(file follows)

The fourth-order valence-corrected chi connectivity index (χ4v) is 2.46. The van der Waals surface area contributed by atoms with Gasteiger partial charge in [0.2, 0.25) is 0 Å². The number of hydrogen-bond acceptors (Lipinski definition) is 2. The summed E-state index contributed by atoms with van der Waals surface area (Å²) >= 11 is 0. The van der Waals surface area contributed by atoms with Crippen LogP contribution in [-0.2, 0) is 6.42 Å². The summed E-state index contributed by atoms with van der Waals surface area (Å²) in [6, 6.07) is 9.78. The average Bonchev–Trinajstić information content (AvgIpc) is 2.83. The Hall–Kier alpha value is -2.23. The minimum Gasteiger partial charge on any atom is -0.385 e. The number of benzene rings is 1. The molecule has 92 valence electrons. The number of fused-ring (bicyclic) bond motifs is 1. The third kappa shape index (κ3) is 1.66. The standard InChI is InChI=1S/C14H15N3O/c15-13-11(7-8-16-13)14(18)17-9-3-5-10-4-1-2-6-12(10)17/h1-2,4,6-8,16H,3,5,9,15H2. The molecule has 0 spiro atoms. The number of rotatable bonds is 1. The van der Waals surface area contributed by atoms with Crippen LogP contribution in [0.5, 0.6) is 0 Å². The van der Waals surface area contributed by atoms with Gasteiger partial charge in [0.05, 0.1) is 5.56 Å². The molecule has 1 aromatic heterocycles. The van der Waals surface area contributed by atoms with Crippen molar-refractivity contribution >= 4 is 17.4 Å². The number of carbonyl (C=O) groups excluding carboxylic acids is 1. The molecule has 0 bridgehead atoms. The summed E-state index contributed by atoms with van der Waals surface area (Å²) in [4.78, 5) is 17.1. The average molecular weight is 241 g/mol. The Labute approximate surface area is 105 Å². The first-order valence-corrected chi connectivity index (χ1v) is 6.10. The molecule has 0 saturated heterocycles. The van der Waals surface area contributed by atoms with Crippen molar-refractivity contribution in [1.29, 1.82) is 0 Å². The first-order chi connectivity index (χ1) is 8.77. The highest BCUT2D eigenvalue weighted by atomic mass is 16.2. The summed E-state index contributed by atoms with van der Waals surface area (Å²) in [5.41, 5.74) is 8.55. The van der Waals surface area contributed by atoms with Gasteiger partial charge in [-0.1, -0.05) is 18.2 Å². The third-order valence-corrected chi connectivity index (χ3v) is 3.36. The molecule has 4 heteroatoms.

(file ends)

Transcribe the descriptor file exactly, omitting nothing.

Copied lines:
The fourth-order valence-corrected chi connectivity index (χ4v) is 2.46. The van der Waals surface area contributed by atoms with Gasteiger partial charge in [0.2, 0.25) is 0 Å². The number of hydrogen-bond acceptors (Lipinski definition) is 2. The summed E-state index contributed by atoms with van der Waals surface area (Å²) >= 11 is 0. The van der Waals surface area contributed by atoms with Crippen LogP contribution in [-0.2, 0) is 6.42 Å². The summed E-state index contributed by atoms with van der Waals surface area (Å²) in [6, 6.07) is 9.78. The average Bonchev–Trinajstić information content (AvgIpc) is 2.83. The Hall–Kier alpha value is -2.23. The minimum Gasteiger partial charge on any atom is -0.385 e. The number of benzene rings is 1. The molecule has 92 valence electrons. The number of fused-ring (bicyclic) bond motifs is 1. The third kappa shape index (κ3) is 1.66. The standard InChI is InChI=1S/C14H15N3O/c15-13-11(7-8-16-13)14(18)17-9-3-5-10-4-1-2-6-12(10)17/h1-2,4,6-8,16H,3,5,9,15H2. The molecule has 0 spiro atoms. The number of rotatable bonds is 1. The van der Waals surface area contributed by atoms with Crippen LogP contribution in [0.5, 0.6) is 0 Å². The van der Waals surface area contributed by atoms with Gasteiger partial charge in [0.05, 0.1) is 5.56 Å². The molecule has 1 aromatic heterocycles. The van der Waals surface area contributed by atoms with Crippen molar-refractivity contribution >= 4 is 17.4 Å². The number of carbonyl (C=O) groups excluding carboxylic acids is 1. The molecule has 0 bridgehead atoms. The summed E-state index contributed by atoms with van der Waals surface area (Å²) in [4.78, 5) is 17.1. The average molecular weight is 241 g/mol. The Labute approximate surface area is 105 Å². The first-order valence-corrected chi connectivity index (χ1v) is 6.10. The molecule has 0 saturated heterocycles. The van der Waals surface area contributed by atoms with Crippen molar-refractivity contribution in [1.29, 1.82) is 0 Å². The first-order chi connectivity index (χ1) is 8.77. The highest BCUT2D eigenvalue weighted by atomic mass is 16.2. The summed E-state index contributed by atoms with van der Waals surface area (Å²) in [5.41, 5.74) is 8.55. The van der Waals surface area contributed by atoms with Gasteiger partial charge in [-0.1, -0.05) is 18.2 Å². The third-order valence-corrected chi connectivity index (χ3v) is 3.36. The molecule has 4 heteroatoms.